As Romain Grosjean becomes the latest former Formula 1 driver to make the switch to IndyCar with Dale Coyne Racing in 2021, James Newbold picks out the 10 converts who made the best impression Stateside
Romain Grosjean will follow in esteemed footsteps when he makes the switch to IndyCar this season, the well-trodden path from Formula 1 most recently traversed by Marcus Ericsson. But who is the greatest F1-to-Indy convert?
Drivers must first have competed in F1 to be eligible for our list, which rules out 1993 McLaren driver Michael Andretti and his 1978 world champion father Mario.
The 1988 series champion and 1985 Indianapolis 500 winner Danny Sullivan is also ineligible, his Indycar debut in 1982 coming one year before his single F1 season at Tyrrell, while Juan Pablo Montoya and Sebastien Bourdais each won Indycar titles before moving to F1 and subsequently returning Stateside.
When considering the order of the list, F1 achievement isn't factored in - it's purely down to how successfully the driver made the transition to Indycar. Making an instant impression is rewarded, and so too is longevity. On that basis, despite Fernando Alonso's impressive debut in the 2017 Indianapolis 500, there isn't a large enough sample size to consider him for the top 10, nor 1966 Indy 500 winner Graham Hill.
Grosjean has said he won't enter the Indy 500 or any races held on a superspeedway due to the elevated risk factor, but some of the greats featured in our list also have no Indy appearances to their name due to the split between CART and the Indianapolis Motor Speedway in 1996, which resulted in the formation of the Indy Racing League.
Honourable mentions must go to former PacWest team-mates Mauricio Gugelmin and Mark Blundell, both standouts in the 1997 season, 1998 Indy 500 winner Eddie Cheever, three-time CART race winner Max Papis and famed 'supersub' Roberto Moreno - who took the 2000 title down to the wire at Fontana before finishing third.
10. Takuma Sato
F1 starts: 90
Best result: 3rd
Indycar wins: 6
Best Indianapolis 500 finish: 1st (2017, 2020)
Best Indycar ranking: 8th (2017)
Sato has blown hot and cold for much of his 10-year stint in the IndyCar Series, but his triumph over Scott Dixon to secure a second Indianapolis 500 victory last year was a timely reminder that he can beat the very best on his day.
Left without an F1 drive when Super Aguri folded four races into 2008, Sato's Honda connections landed him an IndyCar drive for the Lotus-backed KV Racing Technology team in 2010. After a rocky start, he showed flashes of form in 2011 and led in the wet of Sao Paolo until poor pit strategy dropped him to eighth.
The mental toughness to rebound from causing a multi-car accident at Pocono by winning the very next race at Gateway about sums Sato up
That near miss was nothing compared to the 2012 Indy 500, when Sato's Rahal Letterman Lanigan machine crashed on the final lap trying to pass Dario Franchitti for the win. That stinging defeat made a lasting impression that Sato was determined to rectify come his RLL return in 2018.
A first win eventually arrived with AJ Foyt's team at Long Beach in 2013, but it was a false dawn as a largely disappointing four-year spell featured only one more podium at Detroit in 2015.
His career was reinvigorated upon joining Andretti Autosport for 2017 and an inspired drive gave him a first Indy win over Helio Castroneves. He also recorded two pole positions in the same season (Detroit and Pocono) for the first time since 2011, and at last made the top 10 in points.
Since rejoining RLL for 2018, he has scored four wins, showing mental toughness to rebound from causing a multi-car accident at Pocono by winning the very next race at Gateway. That about sums Sato up. His never-say-die attitude means he'll never be everybody's cup of tea, but he has earned his place among the IndyCar racing elite.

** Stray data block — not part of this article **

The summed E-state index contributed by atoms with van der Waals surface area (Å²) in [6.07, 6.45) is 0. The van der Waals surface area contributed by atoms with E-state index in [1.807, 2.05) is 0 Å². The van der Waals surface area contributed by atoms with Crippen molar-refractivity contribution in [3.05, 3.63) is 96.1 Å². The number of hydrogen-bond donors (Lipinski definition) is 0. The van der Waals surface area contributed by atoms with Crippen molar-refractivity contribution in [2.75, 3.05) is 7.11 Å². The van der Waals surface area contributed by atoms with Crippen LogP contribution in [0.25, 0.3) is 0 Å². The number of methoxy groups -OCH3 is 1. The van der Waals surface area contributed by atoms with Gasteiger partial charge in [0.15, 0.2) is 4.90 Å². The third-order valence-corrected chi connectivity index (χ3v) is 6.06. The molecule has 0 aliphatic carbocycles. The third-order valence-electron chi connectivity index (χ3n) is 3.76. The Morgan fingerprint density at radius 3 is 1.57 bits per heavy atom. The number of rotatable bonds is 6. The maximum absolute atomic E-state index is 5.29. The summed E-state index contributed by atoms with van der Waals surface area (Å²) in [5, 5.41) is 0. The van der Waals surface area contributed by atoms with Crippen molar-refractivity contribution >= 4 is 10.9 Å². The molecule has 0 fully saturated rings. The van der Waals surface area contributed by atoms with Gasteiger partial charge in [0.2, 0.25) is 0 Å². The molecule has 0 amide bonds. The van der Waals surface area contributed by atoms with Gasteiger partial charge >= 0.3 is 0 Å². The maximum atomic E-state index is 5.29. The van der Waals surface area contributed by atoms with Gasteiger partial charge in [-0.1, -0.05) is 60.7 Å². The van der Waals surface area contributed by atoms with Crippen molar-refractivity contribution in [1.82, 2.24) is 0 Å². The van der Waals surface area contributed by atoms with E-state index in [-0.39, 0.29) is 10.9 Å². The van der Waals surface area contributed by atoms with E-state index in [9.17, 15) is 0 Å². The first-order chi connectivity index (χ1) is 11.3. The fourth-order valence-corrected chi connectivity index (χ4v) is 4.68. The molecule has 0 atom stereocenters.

9. Teo Fabi
F1 starts: 64
Best result: 3rd
Indycar wins: 5
Best Indianapolis 500 finish: 7 (1994)
Best Indycar ranking: 2nd (1983)
The enigmatic Italian had a nomadic career as he dotted between Europe and the US, but was never able to live up to the promise of his stellar 1983 rookie season in Indycar racing.
Fabi had endured a miserable rookie F1 campaign with Toleman in 1982, failing to qualify seven times and retiring on a further six occasions. Having raced in Can-Am for Newman/Haas in 1981, he returned to the US for 1983 but few could have predicted the impact he'd make in a single-car Forsythe Racing March entry. He took pole at six of the 13 races - including for the Indy 500 - and won four times. But for the sake of five points, he would have beaten former Can-Am team-mate Unser to the title.
That suggested a bright future in Indycar, but his standout performances had attracted the attentions of the reigning F1 champion team Brabham, and Fabi attempted to contest both series simultaneously in 1984 - skipping three clashing grands prix where younger brother Corrado filled in. This unique arrangement wasn't to last and Fabi decided to focus his attentions on Europe midway through a disappointing sophomore year that yielded only a single podium.
But despite showing his evident speed with three poles, the next three years for Toleman/Benetton were largely disappointing before he returned to Indycar with the nascent March-Porsche project for 1988. A plane crash that claimed its driving force Al Holbert threatened to derail the programme, but Derrick Walker kept the ship afloat and Fabi scored Porsche's maiden win at Mid-Ohio in 1989.
Momentum was building towards a title challenge in 1990, but Porsche's radical carbon chassis was blocked in a roundtable meeting of team owners. Fabi only mustered one podium at Meadowlands and a pole at Denver before Porsche pulled the plug.
After winning the 1991 World Sportscar Championship for Jaguar, Fabi's third and final Indycar spell yielded one more podium, at Long Beach for Forsythe in 1995.
8. Justin Wilson
F1 starts: 16
Best result: 8th
Indycar wins: 7
Best Indianapolis 500 finish: 5 (2013)
Best Indycar ranking: 2nd (2006, 2007)
The lanky Brit's death in a freak accident at Pocono in 2015 robbed the motorsport world of a well-liked figure whose fortunes were due for a long-awaited turn for the better.
Wilson's experience of F1 was brief, a single season split between Minardi and Jaguar in 2003 a poor return for the promise he'd shown in winning the 2001 International Formula 3000 crown. But America promised better and Wilson exceeded expectations in his debut Champ Car season with Conquest in 2004. Second on the grid at Cleveland was a particular highlight, although an overzealous Alex Tagliani ensured he got no further than Turn 1.